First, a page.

The Arithmetic of the Microsoft-Yahoo Bid

Dan Gross, looking at Yahoo’s share price, says that investors assume the Microsoft-Yahoo deal won’t happen. Which is weird, because Yahoo’s share price has actually been gaining on Microsoft’s bid ever since the announcement was made. I think Gross is wrong, and that a Microsoft takeover of Yahoo is very much priced in to the Yahoo share price. If the deal really did fall apart, Yahoo stock would plunge, quite possibly to below its pre-announcement levels of less than $20 per share.

But that’s all speculation. I know what you really want is arithmetic, so here you go.

On January 31, Yahoo shares closed at $19.18 apiece. The following morning, Microsoft announced its offer to to buy Yahoo for $31 per share, in a half-cash, half-stock deal. By the close of business on February 1, Yahoo stock was at $28.38 per share.

Now this is where things get a little complicated. On January 31, Microsoft shares closed at $32.60. Half of Microsoft’s offer was in the form of $31 per share in cash; the other half was in the form of a swap: each Yahoo share for 0.9509 Microsoft shares. Since 0.9509 times $32.60 is $31, the two halves were equally valuable, and the total value of Microsoft’s offer was $31 per share.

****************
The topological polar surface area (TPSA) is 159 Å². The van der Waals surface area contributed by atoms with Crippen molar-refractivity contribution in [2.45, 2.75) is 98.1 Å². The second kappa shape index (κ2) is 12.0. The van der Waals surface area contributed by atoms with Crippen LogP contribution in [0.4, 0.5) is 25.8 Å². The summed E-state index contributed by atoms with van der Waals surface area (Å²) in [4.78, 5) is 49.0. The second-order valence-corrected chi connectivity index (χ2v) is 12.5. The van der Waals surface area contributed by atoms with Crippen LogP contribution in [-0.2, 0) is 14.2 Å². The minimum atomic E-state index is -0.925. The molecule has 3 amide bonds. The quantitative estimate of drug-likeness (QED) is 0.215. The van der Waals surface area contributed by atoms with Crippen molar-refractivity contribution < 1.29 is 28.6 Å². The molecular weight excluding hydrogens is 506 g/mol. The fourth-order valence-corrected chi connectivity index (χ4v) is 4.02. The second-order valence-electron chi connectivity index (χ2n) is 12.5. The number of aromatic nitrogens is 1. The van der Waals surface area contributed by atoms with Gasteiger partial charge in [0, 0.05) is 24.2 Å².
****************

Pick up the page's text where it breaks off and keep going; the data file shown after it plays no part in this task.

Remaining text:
By the close of trade on February 1, however, Microsoft’s stock price had fallen to $30.45 per share. At this point, the stock portion of the bid was worth just $28.95 per share, and the overall bid was therefore worth $29.98 per share. If you look at Yahoo’s share price as a proportion of the value of the bid, then, Yahoo was trading at a 5.4% discount to the value of the Microsoft offer.

Now take a look at where the two stocks are trading today. Microsoft closed at $28.34 per share, which gives its bid a value of $28.97 per share. Meanwhile, Yahoo closed at $29.57 per share. Which means it’s actually trading 2% above the level of the Microsoft offer.

When a target company is trading above the level of the hostile offer which has been made for it, you can assume that investors think the deal is going to happen – and, what’s more, happen at a premium to the initial bid. It’s simple arithmetic.

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